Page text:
Quantum Wires by 06L9X5

VIEWS: 5 PAGES: 37

									The Long and Short of
   Quantum Wires
    In a solid state device



       Scott Beamer
      GuanXiong Mao
      Youming Yang
                       The Basics
• Different from classical in many ways:
   – Consequences of no cloning theorem means no fan out and
     calls for point to point transport of data
   – Decoherence (collapse of qubit through interaction with
     surroundings) means that wire lengths play a crucial role
   – Long and short range transport go by different processes
• Similar to classical wires in many ways:
   – Still used in principle to transport data from one location to
     another
   – Still relies on classical control mechanisms
   – Most practical (as of currently) implementation still relies heavily
     on classical circuitry
            Ballistic Transport
 Sending                                   Collector
Mechanism   |ψ>


• Why not:
  – Decoherence of qubit state during transport
  – Inability to physically implement sending the
    qubit in many cases
    Short range (Kane) proposal
                               •   Electron-coupled Phosphorous
                                   ions embedded in silicon
                               •   Qubits interact with nearest
                                   neighbor, exchanging information
                                   one “cell” at a time
                               •   Classical controls (AC driven
A    S   S   A    S   S   A        electrodes) are placed above the
                                   Qubits
                               •   Latency of roughly 1μs:60nm
P+           P+           P+
                                    – 1μm of wire ~ 17μs
                               •   Fidelity ~ e-λt
                                    – λ = time per operation (swap)~10-6
                                    – t = number of swaps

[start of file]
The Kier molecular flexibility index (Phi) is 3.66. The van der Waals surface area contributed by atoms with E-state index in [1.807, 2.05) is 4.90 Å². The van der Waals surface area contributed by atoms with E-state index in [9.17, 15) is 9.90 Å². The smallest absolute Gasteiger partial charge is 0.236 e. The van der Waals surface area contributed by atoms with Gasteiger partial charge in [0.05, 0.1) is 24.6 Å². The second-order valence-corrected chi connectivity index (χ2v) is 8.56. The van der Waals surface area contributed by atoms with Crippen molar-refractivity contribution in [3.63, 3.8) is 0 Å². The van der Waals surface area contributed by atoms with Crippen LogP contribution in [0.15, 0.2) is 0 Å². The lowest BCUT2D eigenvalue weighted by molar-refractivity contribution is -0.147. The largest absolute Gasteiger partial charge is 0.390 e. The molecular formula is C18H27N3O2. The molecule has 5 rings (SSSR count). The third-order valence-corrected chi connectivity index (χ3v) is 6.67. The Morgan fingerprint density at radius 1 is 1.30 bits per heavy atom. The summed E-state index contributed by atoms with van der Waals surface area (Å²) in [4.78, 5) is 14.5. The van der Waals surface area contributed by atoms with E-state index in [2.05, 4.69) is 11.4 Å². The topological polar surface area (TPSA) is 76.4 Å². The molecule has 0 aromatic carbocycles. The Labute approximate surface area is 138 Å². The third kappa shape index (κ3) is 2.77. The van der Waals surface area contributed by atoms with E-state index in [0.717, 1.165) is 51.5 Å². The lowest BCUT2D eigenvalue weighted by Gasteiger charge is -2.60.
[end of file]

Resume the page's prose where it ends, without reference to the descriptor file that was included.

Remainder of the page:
•   Maximum (error limiting)
                                   theoretical wire length (Threshold
                                   Theorem) ~6μm
                                    – Practical wire length ~60nm
                                            Long Wires
Physical Schematic
                                                                           •Generally uses shifts to
  Control/data Qubit
                               Classical Data Path                         transport the EPR pairs
       |a>
                                                                           •But assuming prepipelined EPR
                                                                           pairs (aka constant stream of
                                                                           pairs regardless of whether wire
   Source                                                   Target         is being used or not), it can be
Teleportation               EPR                          Teleportation
    Unit         |b>       Source              |c>           Unit          simply treated as a system with
                                                                           entangled pairs available for
                                                                           processing
                                                             |a>
                                                                                ->Latency only depends on
 Circuit schematic                                                              time required to perform
                                                                                teleportation ~20μs
 |a>                   H

                                                                           •Decoherence ~ e-λx10
 |b>                                                                           •independent of number of
                                                                               swaps!
 |c>                                                 X      Z        |a>
           Teleportation Unit: A closer look
           •Key factor is the purification process, which creates an asymptotically
           perfect subset of EPR pairs from a set of degraded ones




                                                         Data Target


Incoming     Incoming   Incoming                         Near perfect
                                    Purification Block
EPR Pair     EPR Pair   EPR Pair                          EPR Pairs


                                                                           Coded
                                                                        Teleportation
                                        Entropy
                                       Exchange